This Land Is His Land

Jerry Patterson is a concealed-weapon-carrying, tobacco-dipping, canvas-death-trap-flying maverick whose management of the Christmas Mountains has ticked off everyone from Rick Perry to the Sierra Club. Not that he cares.
Jerry Patterson
Photograph by Brent Humphreys

It is a bone-chilling day in late January, with stinging 20-knot winds, gunmetal-gray skies, and temperatures hovering in the low 30’s. I am strapped into the unheated backseat of a single-engine Citabria airplane as it taxis across the runway of the San Marcos airport, a place so deserted and windswept it could be a set for one of those movies where everyone on earth has been killed by a supervirus. There is no tower here; there are no planes in the sky.

In the seat in front of me, peering over the plane’s primitive dashboard into the vast grayness, is Texas land commissioner Jerry Patterson. I am here as his guest on a reconnaissance mission to the Christmas Mountains, a 9,269-acre, state-owned parcel of land in the Big Bend region of West Texas. Last year, Patterson touched off a political firestorm when he announced that he was going to sell the mountains, which had been donated by conservationists in 1991, to private interests. He was roundly denounced in editorials across the state and publicly criticized by politicians, including Governor Rick Perry, U.S. congressman Ciro Rodriguez, and state senator John Whitmire. As the debate intensified, the remote mountain range was transformed from a chunk of brown, lechuguilla-pocked dirt into the embodiment of a righteous principle of public entitlement and landed heritage. This is why Patterson has invited me along: He wants me to see the real Christmas Mountains, touch the volcanic rock, smell the sagey air, and confront what he says are the true issues at stake.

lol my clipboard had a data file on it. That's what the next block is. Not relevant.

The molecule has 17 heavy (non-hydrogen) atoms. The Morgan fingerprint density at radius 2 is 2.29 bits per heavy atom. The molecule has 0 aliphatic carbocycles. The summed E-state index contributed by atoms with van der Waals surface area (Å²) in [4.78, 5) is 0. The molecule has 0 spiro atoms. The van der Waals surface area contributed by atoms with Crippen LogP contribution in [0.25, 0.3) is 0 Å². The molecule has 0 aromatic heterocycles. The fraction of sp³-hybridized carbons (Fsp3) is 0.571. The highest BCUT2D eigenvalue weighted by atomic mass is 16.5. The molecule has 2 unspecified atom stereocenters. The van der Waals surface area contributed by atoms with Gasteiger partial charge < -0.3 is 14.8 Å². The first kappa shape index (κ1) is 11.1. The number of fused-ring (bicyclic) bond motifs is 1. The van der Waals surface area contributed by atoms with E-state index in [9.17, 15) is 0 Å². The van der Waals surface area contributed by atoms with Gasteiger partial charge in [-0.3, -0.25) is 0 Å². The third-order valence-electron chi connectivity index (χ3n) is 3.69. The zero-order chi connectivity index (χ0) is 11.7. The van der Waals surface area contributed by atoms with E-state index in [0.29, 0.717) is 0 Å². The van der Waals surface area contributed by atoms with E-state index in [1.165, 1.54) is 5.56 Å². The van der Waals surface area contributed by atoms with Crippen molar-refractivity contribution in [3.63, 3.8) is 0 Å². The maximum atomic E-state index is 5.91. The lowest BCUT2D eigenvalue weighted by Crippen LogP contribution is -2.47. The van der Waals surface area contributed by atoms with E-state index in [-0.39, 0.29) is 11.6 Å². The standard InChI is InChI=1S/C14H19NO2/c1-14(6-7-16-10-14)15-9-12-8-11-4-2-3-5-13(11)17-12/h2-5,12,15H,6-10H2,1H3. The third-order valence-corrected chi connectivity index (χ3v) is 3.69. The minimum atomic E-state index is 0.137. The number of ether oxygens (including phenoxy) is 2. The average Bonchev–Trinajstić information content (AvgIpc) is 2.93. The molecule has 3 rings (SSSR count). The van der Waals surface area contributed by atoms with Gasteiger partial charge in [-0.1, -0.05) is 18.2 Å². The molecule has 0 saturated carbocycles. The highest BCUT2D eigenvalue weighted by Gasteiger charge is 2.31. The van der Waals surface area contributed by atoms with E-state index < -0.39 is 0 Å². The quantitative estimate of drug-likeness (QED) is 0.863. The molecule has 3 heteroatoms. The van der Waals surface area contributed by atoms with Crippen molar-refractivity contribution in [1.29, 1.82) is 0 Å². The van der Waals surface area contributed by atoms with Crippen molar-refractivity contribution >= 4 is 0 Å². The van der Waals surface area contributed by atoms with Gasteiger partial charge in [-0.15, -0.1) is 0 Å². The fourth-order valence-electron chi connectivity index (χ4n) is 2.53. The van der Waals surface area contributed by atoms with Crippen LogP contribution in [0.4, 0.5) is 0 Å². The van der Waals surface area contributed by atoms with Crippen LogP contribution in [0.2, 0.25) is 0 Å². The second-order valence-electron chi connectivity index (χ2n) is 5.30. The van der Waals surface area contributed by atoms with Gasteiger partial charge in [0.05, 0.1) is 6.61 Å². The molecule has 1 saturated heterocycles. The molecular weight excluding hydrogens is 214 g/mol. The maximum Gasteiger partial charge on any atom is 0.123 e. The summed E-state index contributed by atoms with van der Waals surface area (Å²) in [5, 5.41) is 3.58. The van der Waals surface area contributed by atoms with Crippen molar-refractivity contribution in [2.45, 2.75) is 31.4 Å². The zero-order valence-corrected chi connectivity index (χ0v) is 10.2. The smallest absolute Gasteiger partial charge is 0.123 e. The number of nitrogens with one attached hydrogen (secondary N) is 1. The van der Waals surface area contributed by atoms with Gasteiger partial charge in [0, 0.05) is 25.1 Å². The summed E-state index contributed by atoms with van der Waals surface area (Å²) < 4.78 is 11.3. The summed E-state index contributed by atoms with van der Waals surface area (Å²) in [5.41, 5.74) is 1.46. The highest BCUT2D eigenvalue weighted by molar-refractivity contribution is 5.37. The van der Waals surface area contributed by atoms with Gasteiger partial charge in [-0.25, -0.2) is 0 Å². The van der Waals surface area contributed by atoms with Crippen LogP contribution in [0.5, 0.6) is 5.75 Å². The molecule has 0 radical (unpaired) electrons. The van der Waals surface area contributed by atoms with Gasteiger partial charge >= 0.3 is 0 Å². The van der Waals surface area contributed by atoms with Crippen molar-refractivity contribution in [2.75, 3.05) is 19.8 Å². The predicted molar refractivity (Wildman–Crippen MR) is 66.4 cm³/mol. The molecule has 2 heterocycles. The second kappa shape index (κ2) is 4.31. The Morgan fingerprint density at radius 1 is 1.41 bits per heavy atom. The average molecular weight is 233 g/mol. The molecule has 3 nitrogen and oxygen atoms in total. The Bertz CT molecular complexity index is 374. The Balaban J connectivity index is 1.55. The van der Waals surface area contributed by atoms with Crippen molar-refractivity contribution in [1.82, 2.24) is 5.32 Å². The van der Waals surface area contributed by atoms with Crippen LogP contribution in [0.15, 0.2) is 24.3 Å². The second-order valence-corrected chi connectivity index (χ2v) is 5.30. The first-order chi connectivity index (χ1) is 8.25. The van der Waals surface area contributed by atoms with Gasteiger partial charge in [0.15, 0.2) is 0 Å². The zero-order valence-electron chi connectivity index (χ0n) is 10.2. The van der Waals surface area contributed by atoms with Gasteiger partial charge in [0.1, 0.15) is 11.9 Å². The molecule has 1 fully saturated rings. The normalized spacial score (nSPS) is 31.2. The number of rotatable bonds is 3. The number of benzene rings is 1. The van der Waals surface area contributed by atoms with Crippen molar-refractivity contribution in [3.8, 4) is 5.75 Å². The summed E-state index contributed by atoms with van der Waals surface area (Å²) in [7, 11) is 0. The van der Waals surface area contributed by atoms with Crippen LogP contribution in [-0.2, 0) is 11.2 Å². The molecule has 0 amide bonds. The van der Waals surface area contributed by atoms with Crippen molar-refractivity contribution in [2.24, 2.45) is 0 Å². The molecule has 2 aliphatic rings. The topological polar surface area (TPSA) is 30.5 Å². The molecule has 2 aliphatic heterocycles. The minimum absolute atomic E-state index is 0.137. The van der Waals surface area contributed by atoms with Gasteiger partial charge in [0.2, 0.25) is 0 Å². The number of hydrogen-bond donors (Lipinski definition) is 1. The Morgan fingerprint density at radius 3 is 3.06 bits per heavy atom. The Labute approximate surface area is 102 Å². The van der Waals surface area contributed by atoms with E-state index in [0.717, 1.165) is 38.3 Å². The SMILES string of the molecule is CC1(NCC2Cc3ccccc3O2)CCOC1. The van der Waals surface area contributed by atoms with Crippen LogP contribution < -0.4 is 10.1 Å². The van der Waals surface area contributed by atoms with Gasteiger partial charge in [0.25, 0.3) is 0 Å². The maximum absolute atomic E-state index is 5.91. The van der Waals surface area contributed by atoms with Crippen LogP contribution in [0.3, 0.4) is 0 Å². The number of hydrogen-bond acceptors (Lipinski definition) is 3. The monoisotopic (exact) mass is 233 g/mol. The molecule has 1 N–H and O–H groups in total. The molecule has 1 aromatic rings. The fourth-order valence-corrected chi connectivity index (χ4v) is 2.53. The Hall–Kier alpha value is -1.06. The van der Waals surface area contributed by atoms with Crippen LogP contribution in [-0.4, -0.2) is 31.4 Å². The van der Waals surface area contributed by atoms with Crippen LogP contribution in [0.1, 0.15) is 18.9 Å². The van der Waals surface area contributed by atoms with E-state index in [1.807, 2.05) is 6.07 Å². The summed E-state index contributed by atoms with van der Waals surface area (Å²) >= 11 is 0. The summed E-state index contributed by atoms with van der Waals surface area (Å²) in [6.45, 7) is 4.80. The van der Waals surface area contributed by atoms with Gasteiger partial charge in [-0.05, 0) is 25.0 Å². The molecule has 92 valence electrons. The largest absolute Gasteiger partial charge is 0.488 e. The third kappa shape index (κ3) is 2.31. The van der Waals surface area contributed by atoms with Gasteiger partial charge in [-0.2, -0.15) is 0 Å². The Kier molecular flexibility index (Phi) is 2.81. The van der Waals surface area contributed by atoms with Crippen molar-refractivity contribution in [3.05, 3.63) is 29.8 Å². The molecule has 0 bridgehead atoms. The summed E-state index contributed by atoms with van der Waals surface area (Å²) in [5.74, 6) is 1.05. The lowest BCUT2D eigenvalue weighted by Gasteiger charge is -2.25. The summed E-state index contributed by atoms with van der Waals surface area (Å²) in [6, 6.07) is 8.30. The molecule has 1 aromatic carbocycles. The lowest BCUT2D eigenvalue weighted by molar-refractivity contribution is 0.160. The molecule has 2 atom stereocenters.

The Citabria is one of two aircraft Patterson owns. He often flies them around the state on official business of the General Land Office ( GLO), a bureau that essentially acts as Texas’s realtor. Today we are taking the Citabria because it is better adapted to landing on short dirt runways in the middle of nowhere. “One of the problems with these planes,” he says through my headphones as we reach the end of the runway, “is if you’re not careful, they tend to swap ends when you take off.” This had not occurred to me, of course. I try to imagine for a moment what it might feel like to swap ends. But moments later Patterson guns the engine and suddenly we are banking steeply over San Marcos, bumping hard into a stiff headwind, and flying toward our destination, 350 desolate miles away.

Since I met the 61-year-old Patterson only an hour ago, the Citabria serves as a kind of introduction. It is a fascinating little aircraft. And I do mean little. Its cockpit is only slightly wider than I am, which is why I am crammed into its tiny backseat. There are only two tandem seats. The interior is ancient and shopworn, its appointments not unlike those of a 30-year-old Oldsmobile. The

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